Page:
This is the subject of much discussion. Robert Martin's "Agile Software Development" spends a lot of time on it. The basic secret is interfaces. To take one of his classic examples, say you have three classes (packages in a sec) Reader - reads bytes from disk Writer - writes bytes to disk Copier - Calls reader to read a byte, calls writer to write a byte This works fine. But one day we get a requirement to read from a stream instad of a file. Copier depends on Reader, so if we change Reader, we have to change and retest Copier. Bummer. How do we make Copier NOT depend on Reader? We give Copier ownership of an interface which Reader must implement, and we have a driver program give Copier an object that implements the interface. To give copier ownership of the interface, we package them together. Now reader has a dependency on Copier. This is good, because Copier is much more stable. Martin calls this the "Dependency Inversion Principle". We often draw architectures with "higher" layers depending on "lower" layers. Here we inverted the dependency so the lower details depend on the higher abstractions, the less stable code depends on the more stable code. Here is a bit more that I wrote on this ... see if you think it's correct! http://www.surfscranton.com/architecture/DependencyInversion.htm BTW: This is not easy! I'm writing something with about 50 classes in 6 packages. I downloaded the free JDepend from Clarkware.com, wrote a little script to extract dependencies from JDepend output into the input format for DOT from GraphViz.org to draw package dependency graphs. I haven't spotted an elegant way to get rid of my last cycle yet! [ October 27, 2003: Message edited by: Stan James ]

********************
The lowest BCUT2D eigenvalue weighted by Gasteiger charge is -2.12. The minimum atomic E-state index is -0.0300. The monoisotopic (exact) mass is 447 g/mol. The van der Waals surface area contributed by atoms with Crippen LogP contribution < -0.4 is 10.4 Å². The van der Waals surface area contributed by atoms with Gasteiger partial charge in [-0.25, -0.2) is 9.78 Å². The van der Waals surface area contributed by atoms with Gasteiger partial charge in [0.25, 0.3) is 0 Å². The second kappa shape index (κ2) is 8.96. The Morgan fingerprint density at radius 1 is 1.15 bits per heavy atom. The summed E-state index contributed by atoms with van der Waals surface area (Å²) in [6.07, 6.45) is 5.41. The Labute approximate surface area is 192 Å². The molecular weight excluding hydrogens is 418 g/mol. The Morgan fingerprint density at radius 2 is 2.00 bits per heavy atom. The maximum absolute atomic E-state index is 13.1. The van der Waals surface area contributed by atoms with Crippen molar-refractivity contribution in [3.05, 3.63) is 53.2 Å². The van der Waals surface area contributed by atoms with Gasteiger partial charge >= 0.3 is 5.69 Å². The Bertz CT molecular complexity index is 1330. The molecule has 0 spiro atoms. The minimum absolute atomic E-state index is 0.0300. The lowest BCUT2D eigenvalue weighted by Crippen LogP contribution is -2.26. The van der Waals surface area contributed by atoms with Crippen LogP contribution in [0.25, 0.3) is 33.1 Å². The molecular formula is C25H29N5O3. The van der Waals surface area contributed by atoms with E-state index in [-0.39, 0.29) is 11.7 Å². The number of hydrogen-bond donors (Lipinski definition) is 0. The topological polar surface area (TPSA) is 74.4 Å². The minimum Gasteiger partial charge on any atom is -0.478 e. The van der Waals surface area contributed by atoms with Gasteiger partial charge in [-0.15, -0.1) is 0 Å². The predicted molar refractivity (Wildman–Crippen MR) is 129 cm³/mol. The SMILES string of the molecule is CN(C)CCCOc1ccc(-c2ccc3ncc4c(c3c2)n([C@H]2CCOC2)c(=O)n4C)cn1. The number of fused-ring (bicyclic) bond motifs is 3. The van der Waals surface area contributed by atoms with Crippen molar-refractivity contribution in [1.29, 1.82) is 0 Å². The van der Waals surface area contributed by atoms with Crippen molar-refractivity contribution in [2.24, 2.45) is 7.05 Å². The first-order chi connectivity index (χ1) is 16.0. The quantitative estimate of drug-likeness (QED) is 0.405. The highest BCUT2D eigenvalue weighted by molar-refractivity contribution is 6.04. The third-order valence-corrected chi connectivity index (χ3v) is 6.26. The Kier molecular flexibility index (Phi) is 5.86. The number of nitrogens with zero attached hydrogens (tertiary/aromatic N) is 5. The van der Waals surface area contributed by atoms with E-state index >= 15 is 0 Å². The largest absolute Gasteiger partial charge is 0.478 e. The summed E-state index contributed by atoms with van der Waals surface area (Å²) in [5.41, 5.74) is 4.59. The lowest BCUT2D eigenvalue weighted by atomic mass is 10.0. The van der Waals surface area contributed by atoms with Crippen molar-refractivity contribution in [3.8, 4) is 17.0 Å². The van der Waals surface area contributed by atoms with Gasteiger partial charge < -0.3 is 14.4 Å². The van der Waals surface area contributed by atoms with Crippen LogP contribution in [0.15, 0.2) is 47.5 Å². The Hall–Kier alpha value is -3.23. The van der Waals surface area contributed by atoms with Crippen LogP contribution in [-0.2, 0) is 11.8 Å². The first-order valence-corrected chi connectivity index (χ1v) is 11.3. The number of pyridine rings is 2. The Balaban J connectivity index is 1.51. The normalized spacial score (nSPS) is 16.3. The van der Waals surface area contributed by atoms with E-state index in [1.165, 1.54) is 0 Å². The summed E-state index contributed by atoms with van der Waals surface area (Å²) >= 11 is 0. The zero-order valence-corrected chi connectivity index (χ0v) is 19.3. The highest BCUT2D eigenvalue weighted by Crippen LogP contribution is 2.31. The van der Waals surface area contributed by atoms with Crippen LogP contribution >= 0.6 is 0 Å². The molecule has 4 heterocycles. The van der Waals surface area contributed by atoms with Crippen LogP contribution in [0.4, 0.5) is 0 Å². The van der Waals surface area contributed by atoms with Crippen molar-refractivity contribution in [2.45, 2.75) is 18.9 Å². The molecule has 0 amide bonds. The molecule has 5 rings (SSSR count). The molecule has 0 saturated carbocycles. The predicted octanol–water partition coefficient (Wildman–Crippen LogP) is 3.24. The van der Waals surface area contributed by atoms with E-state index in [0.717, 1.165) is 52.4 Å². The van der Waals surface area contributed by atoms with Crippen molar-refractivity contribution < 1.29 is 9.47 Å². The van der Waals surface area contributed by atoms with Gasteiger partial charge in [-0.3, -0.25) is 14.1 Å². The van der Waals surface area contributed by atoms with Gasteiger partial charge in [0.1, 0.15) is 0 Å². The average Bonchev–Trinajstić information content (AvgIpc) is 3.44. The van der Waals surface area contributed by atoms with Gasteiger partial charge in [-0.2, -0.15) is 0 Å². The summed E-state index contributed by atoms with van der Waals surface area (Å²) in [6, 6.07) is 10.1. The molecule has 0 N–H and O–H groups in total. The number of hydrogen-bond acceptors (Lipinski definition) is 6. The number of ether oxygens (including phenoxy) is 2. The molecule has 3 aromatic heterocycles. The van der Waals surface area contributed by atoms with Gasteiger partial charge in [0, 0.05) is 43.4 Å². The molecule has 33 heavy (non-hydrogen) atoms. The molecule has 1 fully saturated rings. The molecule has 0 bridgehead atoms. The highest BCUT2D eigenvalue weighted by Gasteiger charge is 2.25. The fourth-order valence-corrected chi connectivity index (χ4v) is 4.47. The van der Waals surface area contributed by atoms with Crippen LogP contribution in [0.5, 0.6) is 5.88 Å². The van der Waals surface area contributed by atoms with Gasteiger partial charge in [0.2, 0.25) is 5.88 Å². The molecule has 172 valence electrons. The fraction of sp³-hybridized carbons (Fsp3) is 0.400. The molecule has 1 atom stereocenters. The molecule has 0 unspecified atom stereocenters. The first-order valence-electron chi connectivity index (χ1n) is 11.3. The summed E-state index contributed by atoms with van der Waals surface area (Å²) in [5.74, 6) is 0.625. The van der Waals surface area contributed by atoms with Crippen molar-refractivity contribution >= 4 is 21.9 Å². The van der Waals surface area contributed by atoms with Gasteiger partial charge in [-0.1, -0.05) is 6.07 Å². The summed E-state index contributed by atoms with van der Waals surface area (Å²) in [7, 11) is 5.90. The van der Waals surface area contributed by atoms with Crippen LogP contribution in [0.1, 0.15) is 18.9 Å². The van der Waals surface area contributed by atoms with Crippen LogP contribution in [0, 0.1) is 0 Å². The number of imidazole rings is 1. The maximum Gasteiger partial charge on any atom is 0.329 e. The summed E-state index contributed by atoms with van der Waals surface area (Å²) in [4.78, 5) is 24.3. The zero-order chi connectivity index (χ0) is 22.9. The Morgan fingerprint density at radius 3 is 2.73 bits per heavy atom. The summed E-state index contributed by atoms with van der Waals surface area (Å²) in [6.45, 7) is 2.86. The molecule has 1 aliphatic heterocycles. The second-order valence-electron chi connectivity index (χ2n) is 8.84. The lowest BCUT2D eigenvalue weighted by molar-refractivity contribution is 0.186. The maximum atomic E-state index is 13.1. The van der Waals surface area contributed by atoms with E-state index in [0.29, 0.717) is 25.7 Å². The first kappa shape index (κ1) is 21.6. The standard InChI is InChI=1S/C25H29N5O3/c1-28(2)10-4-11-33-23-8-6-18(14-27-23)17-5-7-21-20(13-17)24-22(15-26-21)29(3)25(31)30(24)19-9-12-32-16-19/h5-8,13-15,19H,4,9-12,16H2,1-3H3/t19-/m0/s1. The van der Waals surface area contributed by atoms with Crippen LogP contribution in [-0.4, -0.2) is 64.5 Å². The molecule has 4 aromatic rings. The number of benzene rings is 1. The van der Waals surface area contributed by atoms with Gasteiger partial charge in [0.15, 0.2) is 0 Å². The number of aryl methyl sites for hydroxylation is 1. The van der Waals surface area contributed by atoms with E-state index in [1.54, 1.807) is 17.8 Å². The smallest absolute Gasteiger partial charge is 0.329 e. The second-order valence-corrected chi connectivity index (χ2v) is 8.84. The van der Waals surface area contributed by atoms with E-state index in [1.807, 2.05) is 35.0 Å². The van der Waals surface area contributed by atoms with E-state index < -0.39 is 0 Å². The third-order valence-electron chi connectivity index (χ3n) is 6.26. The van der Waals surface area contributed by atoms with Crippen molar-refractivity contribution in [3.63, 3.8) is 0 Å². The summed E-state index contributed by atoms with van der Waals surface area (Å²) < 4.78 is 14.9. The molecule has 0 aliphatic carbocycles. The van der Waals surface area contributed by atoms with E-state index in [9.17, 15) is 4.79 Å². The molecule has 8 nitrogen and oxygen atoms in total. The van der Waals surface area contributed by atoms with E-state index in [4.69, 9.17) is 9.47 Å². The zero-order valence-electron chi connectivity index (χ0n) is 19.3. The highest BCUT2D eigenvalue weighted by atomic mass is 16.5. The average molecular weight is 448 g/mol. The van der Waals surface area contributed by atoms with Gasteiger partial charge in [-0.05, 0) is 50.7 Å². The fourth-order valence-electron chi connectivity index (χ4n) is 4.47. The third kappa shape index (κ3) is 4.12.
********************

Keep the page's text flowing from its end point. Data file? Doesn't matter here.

A good question is never answered. It is not a bolt to be tightened into place but a seed to be planted and to bear more seed toward the hope of greening the landscape of the idea. John Ciardi
Joined: Dec 08, 2001
Thanks Stan, Your reply was an enlightning one. The Dependency Inversion Principle will surely help me in the long run. Thanks again, Chinmay
Joined: Jan 29, 2003
Forgot to mention, further down the forum list is one about OO, UML, etc. You can draw that gang into wonderful debates about this kind of theory and practice.